Lipoprotein Lipase (LPL) plays a pivotal role in lipid metabolism by hydrolyzing triglyceride (TG) rich lipoprotein particles. Abnormalities in normal LPL function are associated with the risk of coronary artery disease (CAD). A number of genetic variants have been identified in the LPL gene that affects different functions of the LPL protein. A common HindIII polymorphism in intron 8 (T/G) of the LPL gene has been found to be associated with altered plasma TG and HDL-cholesterol, and CAD risk in several studies, but its functional significance is unknown. It has been shown that certain intronic sequence contain regulatory elements that are important for transcription and translational regulation of a gene. In this study we tested the hypothesis that this polymorphism affects the binding site of a transcription factor that regulates the transcription of LPL gene. Electrophoretic mobility shift assays revealed that the HindIII site binds to a transcription factor and that the mutant allele has lower binding affinity than the wild type allele. Transcription assays containing the entire intron 8 sequence along with full-length human LPL promoter were carried out in COS-1 and human vascular smooth muscle cells. The mutant allele was associated with significantly decreased luciferase expression level compared to the wild type allele in both the muscle (3.394 ± 0.022 vs. 4.184 ± 0.028; P=4.7 × 10−6) and COS-1 (11.603 ± 0.409 vs. 14.373 ± 1.096; P<0.0001) cells. In conclusion, this study demonstrates for the first time that the polymorphic HindIII site in the LPL gene is functional because it affects the binding of a transcription factor and it also has an impact on LPL expression.
Lipoprotein lipase; HindIII polymorphism; electrophoretic mobility shift assay; luciferase reporter gene assay; coronary artery disease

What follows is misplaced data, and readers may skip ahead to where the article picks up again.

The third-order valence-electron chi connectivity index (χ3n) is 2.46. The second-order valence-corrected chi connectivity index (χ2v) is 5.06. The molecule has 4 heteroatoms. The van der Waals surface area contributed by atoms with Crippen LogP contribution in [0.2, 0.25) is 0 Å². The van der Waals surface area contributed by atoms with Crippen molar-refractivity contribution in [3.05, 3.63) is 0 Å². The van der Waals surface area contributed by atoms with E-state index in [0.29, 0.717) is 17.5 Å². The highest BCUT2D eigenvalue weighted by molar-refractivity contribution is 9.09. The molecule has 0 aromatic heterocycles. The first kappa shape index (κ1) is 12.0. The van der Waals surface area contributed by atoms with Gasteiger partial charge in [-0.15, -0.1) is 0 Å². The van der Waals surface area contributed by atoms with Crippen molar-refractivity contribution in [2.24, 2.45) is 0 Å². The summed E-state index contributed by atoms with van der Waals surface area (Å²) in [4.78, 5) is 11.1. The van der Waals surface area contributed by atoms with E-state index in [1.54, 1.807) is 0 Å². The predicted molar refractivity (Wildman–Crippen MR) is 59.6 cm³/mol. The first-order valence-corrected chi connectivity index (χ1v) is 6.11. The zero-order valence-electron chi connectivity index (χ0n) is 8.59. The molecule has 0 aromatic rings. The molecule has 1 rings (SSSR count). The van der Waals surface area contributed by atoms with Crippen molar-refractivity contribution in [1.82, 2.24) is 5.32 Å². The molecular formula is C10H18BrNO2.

Alzheimer's disease (AD) and related dementias are a major public health challenge and present a therapeutic imperative for which we need additional insight into molecular pathogenesis. We performed a genome-wide association study and analysis of known genetic risk loci for AD dementia using neuropathologic data from 4,914 brain autopsies. Neuropathologic data were used to define clinico-pathologic AD dementia or controls, assess core neuropathologic features of AD (neuritic plaques, NPs; neurofibrillary tangles, NFTs), and evaluate commonly co-morbid neuropathologic changes: cerebral amyloid angiopathy (CAA), Lewy body disease (LBD), hippocampal sclerosis of the elderly (HS), and vascular brain injury (VBI). Genome-wide significance was observed for clinico-pathologic AD dementia, NPs, NFTs, CAA, and LBD with a number of variants in and around the apolipoprotein E gene (APOE). GalNAc transferase 7 (GALNT7), ATP-Binding Cassette, Sub-Family G (WHITE), Member 1 (ABCG1), and an intergenic region on chromosome 9 were associated with NP score; and Potassium Large Conductance Calcium-Activated Channel, Subfamily M, Beta Member 2 (KCNMB2) was strongly associated with HS. Twelve of the 21 non-APOE genetic risk loci for clinically-defined AD dementia were confirmed in our clinico-pathologic sample: CR1, BIN1, CLU, MS4A6A, PICALM, ABCA7, CD33, PTK2B, SORL1, MEF2C, ZCWPW1, and CASS4 with 9 of these 12 loci showing larger odds ratio in the clinico-pathologic sample. Correlation of effect sizes for risk of AD dementia with effect size for NFTs or NPs showed positive correlation, while those for risk of VBI showed a moderate negative correlation. The other co-morbid neuropathologic features showed only nominal association with the known AD loci. Our results discovered new genetic associations with specific neuropathologic features and aligned known genetic risk for AD dementia with specific neuropathologic changes in the largest brain autopsy study of AD and related dementias.